Tyeb Mehta's untitled work sold
for Rs 7.19 crore at a recent online auction at Saffronart
New Delhi: Even two
years after his death, Tyeb Mehta, pioneer of post-Independence
modernism in Indian art, continues to rule international auction
The works of Mehta, who died in 2009, still sells at prices that
no Indian artist has been able to best.
A untitled figurative work by the artist sold for Rs.7.19 crore at
the Saffronart online autumn auction this week.
The price trends at auctions were steered by heavyweights like S.H.
Raza, M.F. Husain, Manjit Bawa, Bhupen Khakkar, K.G. Subramanyan,
Arpita Singh and Ram Kumar.
Mehta has always been the darling of the auction market because of
his "unusual figurative" studies, which reinterpreted Indian
mythology in a global context.
Buyers and collectors find his work novel because it is grounded
in the traditional cultures that have carried contemporary art
forward in India, despite assimilation of western genres, a senior
Delhi-based art critic and curator said.
"The element of freshness and a sense of surprise at the bold
portrayal of scared and traditional iconography, verging on
distortion and de-construction, drew collectors to Mehta's art,"
the critic told IANS.
The decade beginning 2000 witnessed the power of Tyeb Mehta's
spiritual iconography. His canvases combined ethos and motifs from
three primary faiths - Hinduism, Christianity and Islam - in the
international auction market.
Analysts say Tyeb Mehta's art scaled in stock in 2002, when one of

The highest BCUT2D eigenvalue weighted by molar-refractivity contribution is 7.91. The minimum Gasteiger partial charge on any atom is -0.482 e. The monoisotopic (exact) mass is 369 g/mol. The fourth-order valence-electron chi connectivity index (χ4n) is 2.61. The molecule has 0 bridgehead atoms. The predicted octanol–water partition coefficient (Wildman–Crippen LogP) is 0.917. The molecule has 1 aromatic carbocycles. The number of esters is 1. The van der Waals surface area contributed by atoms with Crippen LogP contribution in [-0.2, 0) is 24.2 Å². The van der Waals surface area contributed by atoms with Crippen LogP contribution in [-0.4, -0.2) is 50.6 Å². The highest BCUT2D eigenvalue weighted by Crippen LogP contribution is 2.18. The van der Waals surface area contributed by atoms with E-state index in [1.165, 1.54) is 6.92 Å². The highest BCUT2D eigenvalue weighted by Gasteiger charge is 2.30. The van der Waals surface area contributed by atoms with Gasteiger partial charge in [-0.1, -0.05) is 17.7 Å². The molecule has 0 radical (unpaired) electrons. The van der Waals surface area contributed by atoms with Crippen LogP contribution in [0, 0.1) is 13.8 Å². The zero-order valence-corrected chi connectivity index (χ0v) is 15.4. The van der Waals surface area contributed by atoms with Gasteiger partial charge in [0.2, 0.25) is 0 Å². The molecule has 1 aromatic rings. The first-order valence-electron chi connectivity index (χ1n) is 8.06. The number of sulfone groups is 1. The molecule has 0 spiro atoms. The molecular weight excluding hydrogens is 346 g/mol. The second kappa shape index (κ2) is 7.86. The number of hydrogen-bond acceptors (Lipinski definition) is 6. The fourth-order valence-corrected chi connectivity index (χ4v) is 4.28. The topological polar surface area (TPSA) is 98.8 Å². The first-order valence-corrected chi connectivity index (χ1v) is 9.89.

his spiritual canvases, Celebrations, sold for Rs.1.5 crore at
Three years later, his work Kali, a figurative interpretation of
the Indian goddess of strength in her black avatar, sold for Rs.1
crore at an online Saffronart auction.
The same year, Gesture sold for Rs.3.1 crore to Kuoni Travel
chairman Ranjit Malkani at an Osian's auction, making it the
highest price ever paid for an Indian work of art.
In 2007-2008, a interpretation of the Mahishasura, the
buffalo-demon slayed by goddess Durga, sold for $1.584 million,
followed by another auction record of $2 million.
He was influenced by French modernism and layered his textures
with brush strokes and impasto-laden expression.
"Mehta's pre-occupation with the myth of the Goddess with
contemporary relevance succeeds in evoking the primordial presence
of the goddess with a shocking effect," critic Ranjit Hoskote
Mehta was influenced by Indian mythology in the 1980s after a
residency in Shantiniketan, curator Yashodhara Dalmia told IANS.
He was a member of the Mumbai Progressive Artists' Association.